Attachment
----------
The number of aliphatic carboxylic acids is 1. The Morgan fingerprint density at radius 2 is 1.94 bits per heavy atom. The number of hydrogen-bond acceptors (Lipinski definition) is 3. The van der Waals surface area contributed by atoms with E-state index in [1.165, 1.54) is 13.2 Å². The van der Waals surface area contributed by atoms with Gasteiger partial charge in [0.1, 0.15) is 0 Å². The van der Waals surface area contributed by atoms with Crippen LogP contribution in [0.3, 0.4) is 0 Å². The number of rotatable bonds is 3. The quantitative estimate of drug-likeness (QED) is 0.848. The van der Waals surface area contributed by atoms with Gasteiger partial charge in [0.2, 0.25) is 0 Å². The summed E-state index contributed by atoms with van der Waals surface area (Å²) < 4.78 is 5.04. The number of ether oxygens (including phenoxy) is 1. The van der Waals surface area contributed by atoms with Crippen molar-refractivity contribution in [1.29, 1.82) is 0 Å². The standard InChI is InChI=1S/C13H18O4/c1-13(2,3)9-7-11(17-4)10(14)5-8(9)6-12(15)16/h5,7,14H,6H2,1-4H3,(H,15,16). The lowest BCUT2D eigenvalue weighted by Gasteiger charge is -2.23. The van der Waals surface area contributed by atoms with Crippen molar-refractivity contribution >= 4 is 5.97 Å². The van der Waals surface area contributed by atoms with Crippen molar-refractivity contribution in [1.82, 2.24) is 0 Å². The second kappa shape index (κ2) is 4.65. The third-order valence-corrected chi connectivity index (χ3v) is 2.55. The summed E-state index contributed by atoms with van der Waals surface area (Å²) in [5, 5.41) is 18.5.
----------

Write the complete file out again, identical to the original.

The number of aliphatic carboxylic acids is 1. The Morgan fingerprint density at radius 2 is 1.94 bits per heavy atom. The number of hydrogen-bond acceptors (Lipinski definition) is 3. The van der Waals surface area contributed by atoms with E-state index in [1.165, 1.54) is 13.2 Å². The van der Waals surface area contributed by atoms with Gasteiger partial charge in [0.1, 0.15) is 0 Å². The van der Waals surface area contributed by atoms with Crippen LogP contribution in [0.3, 0.4) is 0 Å². The number of rotatable bonds is 3. The quantitative estimate of drug-likeness (QED) is 0.848. The van der Waals surface area contributed by atoms with Gasteiger partial charge in [0.2, 0.25) is 0 Å². The summed E-state index contributed by atoms with van der Waals surface area (Å²) < 4.78 is 5.04. The number of ether oxygens (including phenoxy) is 1. The van der Waals surface area contributed by atoms with Crippen molar-refractivity contribution in [1.29, 1.82) is 0 Å². The standard InChI is InChI=1S/C13H18O4/c1-13(2,3)9-7-11(17-4)10(14)5-8(9)6-12(15)16/h5,7,14H,6H2,1-4H3,(H,15,16). The lowest BCUT2D eigenvalue weighted by Gasteiger charge is -2.23. The van der Waals surface area contributed by atoms with Crippen molar-refractivity contribution >= 4 is 5.97 Å². The van der Waals surface area contributed by atoms with Crippen molar-refractivity contribution in [1.82, 2.24) is 0 Å². The second kappa shape index (κ2) is 4.65. The third-order valence-corrected chi connectivity index (χ3v) is 2.55. The summed E-state index contributed by atoms with van der Waals surface area (Å²) in [5, 5.41) is 18.5.